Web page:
Live streaming video is being hailed as the next big thing in social media marketing—and with good reason. Since Periscope, owned by Twitter, launched earlier this year, it has reached more than 10 million accounts and is seeing 40+ years of video being watched on its network each day.
Of course, there are other options when it comes to live-streaming apps—including Blab, Facebook Live, Meerkat and YouNow—but none has captured quite the same amount of attention as Periscope.
As with any growing social channel, it is essential to evaluate whether this one is right for you and, if so, how to develop an effective outreach strategy for your brand.
For years, social has facilitated communication between people and brands, but the rising use of live-streaming video now enables face-to-face interaction at scale. This means your employee advocates can showcase the personality and culture of your organization in new and exciting ways.
The rawness of live streams, similar to what’s found on Snapchat, reveals a more authentic side of your business—something most audiences appreciate as a part of a well-curated content mix. Unedited and unfiltered content also invites your customers to connect with your brand in a deeper way, proving you’re actually listening to their feedback and not just reading off a prompt. Your feedback as the broadcaster is also live, which adds to the honesty of the conversation.
Lastly, your Periscope marketing efforts can be repurposed into other formats to further serve your community and expand your brand’s reach. For example, Katch lets you to capture any scopes for viewing later as video clips. Author Michael Hyatt does this well by turning his scopes into YouTube videos.
How NPR, BBC & USA Today Approach Live Streaming
If you decide Periscope marketing is a good fit for your brand, you’ll want to execute your broadcasts in an engaging way right from the start. To that end, here are some insights from two professionals at leading news outlets.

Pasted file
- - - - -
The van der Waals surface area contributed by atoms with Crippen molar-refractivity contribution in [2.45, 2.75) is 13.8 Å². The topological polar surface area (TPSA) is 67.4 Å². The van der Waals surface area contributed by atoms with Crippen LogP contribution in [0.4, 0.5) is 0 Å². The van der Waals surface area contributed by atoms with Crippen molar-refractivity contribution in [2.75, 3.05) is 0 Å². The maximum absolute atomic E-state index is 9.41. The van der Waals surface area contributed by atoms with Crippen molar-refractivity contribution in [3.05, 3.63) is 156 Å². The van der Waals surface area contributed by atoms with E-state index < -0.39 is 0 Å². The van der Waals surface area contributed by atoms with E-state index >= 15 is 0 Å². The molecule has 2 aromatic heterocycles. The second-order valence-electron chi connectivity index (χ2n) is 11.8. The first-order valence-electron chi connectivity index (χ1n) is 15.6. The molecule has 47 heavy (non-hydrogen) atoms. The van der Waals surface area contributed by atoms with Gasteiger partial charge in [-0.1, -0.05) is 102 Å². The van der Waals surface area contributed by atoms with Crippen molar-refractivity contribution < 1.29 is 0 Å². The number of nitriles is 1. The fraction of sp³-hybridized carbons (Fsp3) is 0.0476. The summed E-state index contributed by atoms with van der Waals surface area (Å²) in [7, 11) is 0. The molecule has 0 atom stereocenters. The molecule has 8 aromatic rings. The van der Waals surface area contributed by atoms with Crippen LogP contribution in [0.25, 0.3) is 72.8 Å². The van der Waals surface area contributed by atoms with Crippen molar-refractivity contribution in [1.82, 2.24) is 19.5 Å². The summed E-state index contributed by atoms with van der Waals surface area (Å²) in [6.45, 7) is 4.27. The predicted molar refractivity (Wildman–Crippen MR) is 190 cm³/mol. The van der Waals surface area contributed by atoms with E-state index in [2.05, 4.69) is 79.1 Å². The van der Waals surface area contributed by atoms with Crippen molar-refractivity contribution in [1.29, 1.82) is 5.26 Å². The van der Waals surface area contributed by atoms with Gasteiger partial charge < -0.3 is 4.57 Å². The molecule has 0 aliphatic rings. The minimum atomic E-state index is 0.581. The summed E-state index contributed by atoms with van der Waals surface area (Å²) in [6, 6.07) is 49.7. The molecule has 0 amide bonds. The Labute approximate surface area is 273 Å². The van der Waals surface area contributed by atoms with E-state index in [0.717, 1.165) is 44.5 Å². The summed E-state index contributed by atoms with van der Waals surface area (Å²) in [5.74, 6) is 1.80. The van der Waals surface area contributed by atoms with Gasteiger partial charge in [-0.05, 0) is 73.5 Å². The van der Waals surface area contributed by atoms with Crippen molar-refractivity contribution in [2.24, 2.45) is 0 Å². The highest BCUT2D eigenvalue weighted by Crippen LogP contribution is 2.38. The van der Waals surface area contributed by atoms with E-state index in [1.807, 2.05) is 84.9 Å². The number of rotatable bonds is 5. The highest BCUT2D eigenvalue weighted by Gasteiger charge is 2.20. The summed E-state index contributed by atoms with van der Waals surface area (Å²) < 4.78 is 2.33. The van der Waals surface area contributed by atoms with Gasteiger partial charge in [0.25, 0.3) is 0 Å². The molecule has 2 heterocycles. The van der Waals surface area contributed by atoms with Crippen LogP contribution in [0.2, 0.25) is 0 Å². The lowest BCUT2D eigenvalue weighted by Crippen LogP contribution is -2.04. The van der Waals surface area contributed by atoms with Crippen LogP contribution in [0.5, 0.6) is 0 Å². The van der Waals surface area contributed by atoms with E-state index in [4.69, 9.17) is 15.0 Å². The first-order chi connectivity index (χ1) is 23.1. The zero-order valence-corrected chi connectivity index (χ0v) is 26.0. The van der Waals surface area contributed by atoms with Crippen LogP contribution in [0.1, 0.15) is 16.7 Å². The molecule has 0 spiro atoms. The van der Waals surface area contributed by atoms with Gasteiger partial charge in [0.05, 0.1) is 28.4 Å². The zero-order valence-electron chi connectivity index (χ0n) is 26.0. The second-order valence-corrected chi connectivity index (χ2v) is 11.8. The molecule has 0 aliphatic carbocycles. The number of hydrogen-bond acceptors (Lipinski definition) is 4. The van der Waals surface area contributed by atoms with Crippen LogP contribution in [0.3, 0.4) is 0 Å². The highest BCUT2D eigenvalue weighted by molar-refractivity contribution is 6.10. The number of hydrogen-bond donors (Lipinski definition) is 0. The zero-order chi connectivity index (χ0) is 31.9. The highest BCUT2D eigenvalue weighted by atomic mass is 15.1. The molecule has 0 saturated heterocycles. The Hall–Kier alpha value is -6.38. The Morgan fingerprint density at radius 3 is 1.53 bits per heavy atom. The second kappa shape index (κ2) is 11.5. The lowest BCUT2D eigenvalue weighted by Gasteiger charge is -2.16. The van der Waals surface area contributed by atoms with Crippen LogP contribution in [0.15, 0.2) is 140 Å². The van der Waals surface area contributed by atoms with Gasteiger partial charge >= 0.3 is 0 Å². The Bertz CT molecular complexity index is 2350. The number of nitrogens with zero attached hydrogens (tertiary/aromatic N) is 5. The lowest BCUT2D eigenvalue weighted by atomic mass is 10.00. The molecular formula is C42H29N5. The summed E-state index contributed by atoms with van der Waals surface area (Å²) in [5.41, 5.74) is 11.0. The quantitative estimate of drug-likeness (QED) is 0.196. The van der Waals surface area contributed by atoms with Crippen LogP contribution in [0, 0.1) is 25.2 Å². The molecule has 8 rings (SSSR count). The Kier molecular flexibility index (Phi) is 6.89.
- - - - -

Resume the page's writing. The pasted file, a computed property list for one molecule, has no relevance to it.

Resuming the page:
According to Rich Preston, International Bureau Producer at NPR and BBC, the top tips for live-streaming broadcasts are as follows:
- Start with a game plan. “Like any broadcast, have an idea what your focus is, what you’re going to tell people and what you’re going to show them. This is your chance to give your viewers the extra info and background that doesn’t make it into your final piece.”
- Be responsive. “Interact with your viewers. Converse, be human and answer questions.”
- Use an external mic. “As someone with a radio background, this is a biggie for me. Smartphone mics aren’t very good. They pick up all the surrounding sound and are even worse in bad weather. Get the correct cable, and use a proper mic. It will make your broadcast much more slick and professional.”
- Craft compelling descriptions. Sichynsky suggests clearly titling what each scope is about to ensure the notification that goes out on Twitter accurately describes what the broadcast is covering. Context is important, Sichynsky says, since your audience might see a notification on Twitter and not be exactly familiar with what you’re talking about.
- Allow your broadcasts to be replayed later. “Periscope gives you the option to replay your broadcast after filming, but depending on how good your Wi-Fi or 4G service is, it may take a long time to save,” Sichynsky wrote. “If you’re trying to do one live stream after another, that urgency may cost you the replay function.”
- Cross-promote your content. Sichynsky has been known to include a link to USA Today’s sports-focused Periscope account at the end of her articles.
Keep these suggestions in mind as your organization starts experimenting with Periscope marketing—and put your best face forward.
The above Periscope marketing tips are the views of Rich Preston, not the views of the BBC or NPR, and Tanya Sichynsky, not the views of USA Today.